Raven is a small thin girl who was in armor for the first time. I think she might have done a little bit of pell work in the past. I worked with her for about half an hour. I started out teaching her defense and doing slow work. I drilled her on several blocks. I taught her a proper stance.  I taught her three blows: onside head, off side head, and leg shot, and told her to limit herself to those. Then she went out and did slow work with another fighter as I watched. I would pause the fight and critique both of them as it went on. Then I let them fight two fights, just to get her used to swinging full speed and getting hit a bit. Her defense was very good for someone their first time in armor. after a rest break, I had them do Paul's offense /defense drill, where one fighter attacks, and one fighter defends, the defending fighter gets three blows only, and the fight is over once the third blow has been thrown. Gui worked with her on defending against left-handed fighters, and then after a rest break she did some light sparring with Sam.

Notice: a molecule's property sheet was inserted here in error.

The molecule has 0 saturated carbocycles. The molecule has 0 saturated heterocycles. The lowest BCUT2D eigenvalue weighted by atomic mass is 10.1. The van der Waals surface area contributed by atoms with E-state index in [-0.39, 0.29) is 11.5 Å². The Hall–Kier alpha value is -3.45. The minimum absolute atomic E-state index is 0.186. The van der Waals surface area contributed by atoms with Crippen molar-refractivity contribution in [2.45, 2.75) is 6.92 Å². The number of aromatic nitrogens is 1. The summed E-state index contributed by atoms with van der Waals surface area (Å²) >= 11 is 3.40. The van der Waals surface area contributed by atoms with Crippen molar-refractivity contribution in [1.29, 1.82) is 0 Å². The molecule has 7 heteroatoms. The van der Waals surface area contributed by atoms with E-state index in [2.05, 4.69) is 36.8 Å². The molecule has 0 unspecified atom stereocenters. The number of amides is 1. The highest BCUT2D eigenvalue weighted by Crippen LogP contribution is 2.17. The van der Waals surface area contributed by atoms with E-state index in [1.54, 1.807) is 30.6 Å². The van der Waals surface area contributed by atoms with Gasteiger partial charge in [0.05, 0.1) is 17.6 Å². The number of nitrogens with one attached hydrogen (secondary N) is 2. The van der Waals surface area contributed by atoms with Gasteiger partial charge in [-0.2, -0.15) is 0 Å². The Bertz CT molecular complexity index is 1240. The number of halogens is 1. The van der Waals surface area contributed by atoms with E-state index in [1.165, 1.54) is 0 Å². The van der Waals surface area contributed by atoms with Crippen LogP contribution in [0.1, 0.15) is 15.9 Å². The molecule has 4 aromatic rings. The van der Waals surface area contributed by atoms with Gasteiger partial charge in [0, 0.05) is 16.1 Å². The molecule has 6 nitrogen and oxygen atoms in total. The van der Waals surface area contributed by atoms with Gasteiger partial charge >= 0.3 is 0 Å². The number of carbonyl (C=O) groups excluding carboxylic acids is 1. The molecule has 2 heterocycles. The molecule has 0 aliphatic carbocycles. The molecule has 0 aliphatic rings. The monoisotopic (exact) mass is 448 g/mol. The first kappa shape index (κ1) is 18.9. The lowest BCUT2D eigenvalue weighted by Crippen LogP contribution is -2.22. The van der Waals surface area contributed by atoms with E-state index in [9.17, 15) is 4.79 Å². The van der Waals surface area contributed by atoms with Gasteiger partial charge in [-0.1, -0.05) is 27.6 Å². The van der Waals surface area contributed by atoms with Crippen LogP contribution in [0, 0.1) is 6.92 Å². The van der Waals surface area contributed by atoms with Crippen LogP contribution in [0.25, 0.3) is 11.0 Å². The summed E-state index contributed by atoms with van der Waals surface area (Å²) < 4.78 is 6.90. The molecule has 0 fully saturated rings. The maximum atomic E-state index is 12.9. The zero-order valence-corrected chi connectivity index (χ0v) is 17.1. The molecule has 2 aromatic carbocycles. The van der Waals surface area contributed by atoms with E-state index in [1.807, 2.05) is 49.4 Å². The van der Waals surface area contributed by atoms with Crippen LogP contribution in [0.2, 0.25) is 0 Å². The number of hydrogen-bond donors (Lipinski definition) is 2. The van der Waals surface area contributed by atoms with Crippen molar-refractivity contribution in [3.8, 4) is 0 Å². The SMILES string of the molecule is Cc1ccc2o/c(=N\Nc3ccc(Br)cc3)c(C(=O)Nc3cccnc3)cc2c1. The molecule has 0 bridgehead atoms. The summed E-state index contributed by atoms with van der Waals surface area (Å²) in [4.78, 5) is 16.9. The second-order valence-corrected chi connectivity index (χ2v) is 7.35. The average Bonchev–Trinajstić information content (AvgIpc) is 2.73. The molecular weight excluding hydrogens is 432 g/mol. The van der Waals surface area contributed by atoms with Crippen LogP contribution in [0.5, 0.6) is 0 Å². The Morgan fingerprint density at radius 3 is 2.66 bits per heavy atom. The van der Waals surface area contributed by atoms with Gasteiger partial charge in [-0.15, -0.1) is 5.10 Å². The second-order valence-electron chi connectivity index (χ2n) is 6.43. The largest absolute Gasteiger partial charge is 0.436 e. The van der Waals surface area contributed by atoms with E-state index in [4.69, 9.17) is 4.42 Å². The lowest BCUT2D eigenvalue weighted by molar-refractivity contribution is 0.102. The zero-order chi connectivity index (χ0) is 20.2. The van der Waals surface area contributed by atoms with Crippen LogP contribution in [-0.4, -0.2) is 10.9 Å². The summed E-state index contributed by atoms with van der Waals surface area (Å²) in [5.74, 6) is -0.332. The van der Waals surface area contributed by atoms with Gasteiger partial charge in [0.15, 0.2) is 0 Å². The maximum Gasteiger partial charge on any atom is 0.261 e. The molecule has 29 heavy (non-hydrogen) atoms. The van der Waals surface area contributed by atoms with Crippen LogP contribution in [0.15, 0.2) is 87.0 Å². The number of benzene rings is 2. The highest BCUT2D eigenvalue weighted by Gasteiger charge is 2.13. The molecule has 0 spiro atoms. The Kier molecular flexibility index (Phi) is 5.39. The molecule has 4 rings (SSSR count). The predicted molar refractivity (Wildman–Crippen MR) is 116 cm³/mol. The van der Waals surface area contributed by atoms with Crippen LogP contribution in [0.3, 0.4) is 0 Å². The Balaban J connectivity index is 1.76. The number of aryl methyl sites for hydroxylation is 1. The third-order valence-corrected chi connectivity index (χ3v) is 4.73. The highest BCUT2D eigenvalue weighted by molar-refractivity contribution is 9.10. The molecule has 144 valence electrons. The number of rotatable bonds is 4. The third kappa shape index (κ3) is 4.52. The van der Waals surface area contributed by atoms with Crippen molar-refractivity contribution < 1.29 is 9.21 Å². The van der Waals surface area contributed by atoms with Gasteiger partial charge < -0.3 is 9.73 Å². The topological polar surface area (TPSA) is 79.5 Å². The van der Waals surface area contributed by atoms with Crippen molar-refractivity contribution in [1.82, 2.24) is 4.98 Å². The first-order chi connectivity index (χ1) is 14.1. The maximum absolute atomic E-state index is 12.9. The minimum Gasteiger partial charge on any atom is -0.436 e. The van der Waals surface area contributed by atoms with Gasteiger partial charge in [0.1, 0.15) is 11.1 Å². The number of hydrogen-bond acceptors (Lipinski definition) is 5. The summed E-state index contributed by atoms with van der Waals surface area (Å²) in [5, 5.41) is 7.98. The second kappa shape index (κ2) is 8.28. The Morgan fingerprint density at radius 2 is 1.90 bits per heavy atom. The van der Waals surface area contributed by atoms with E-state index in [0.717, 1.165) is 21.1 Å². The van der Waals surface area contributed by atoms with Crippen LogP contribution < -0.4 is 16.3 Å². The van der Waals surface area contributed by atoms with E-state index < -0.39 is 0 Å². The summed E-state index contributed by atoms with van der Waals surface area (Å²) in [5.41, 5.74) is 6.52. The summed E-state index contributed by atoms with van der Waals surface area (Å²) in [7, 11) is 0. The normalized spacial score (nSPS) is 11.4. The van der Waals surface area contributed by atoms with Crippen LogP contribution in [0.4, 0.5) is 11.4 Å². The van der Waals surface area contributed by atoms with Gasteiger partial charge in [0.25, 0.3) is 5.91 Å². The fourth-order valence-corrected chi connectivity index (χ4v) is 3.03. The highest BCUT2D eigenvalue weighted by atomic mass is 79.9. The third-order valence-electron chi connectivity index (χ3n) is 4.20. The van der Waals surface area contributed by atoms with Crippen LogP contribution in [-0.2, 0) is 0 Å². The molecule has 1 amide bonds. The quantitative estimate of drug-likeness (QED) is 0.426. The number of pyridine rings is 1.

This is not the way I would like to teach. I'd like to have a few days out of armor, doing slow work and drills, so someone can then work on it home for a few weeks, before putting someone in armor. But people crave the contact. They want to fight. So do I.

Gui and I have been wanting to get to the Middletown practice for a couple of years now to work with the unbelted fighters up there. We try to get around and do some training, especially where knights don't get to a lot. That practice is better than others, because at least one knight, Tanaka, who is one of the best trainers we have, gets up there on a regular basis.

That practice was excellent. It restored my faith in the future of fighting, and in the SCA.

There were 10 people in armor, and I am sorry but I don't remember most of their names. Two of them were brand-new, two of them were new at last hundred minutes war. There were two really good unbelted fighters, and Tanaka showed up. There was an equipment issue, in that for one group of three fighters they only had two helmets and two shields.

I worked with one of the brand-new fighters for quite a while. He had never done anything at all, not even pell work. He was using a Lucan style kite, so I taught him the Lucan stance and basic technique. Partially because that is such a strong defensive stance, he was pretty good right away. His biggest problem was starting blows too far forward and throwing low leg shots. Those are both easy to correct.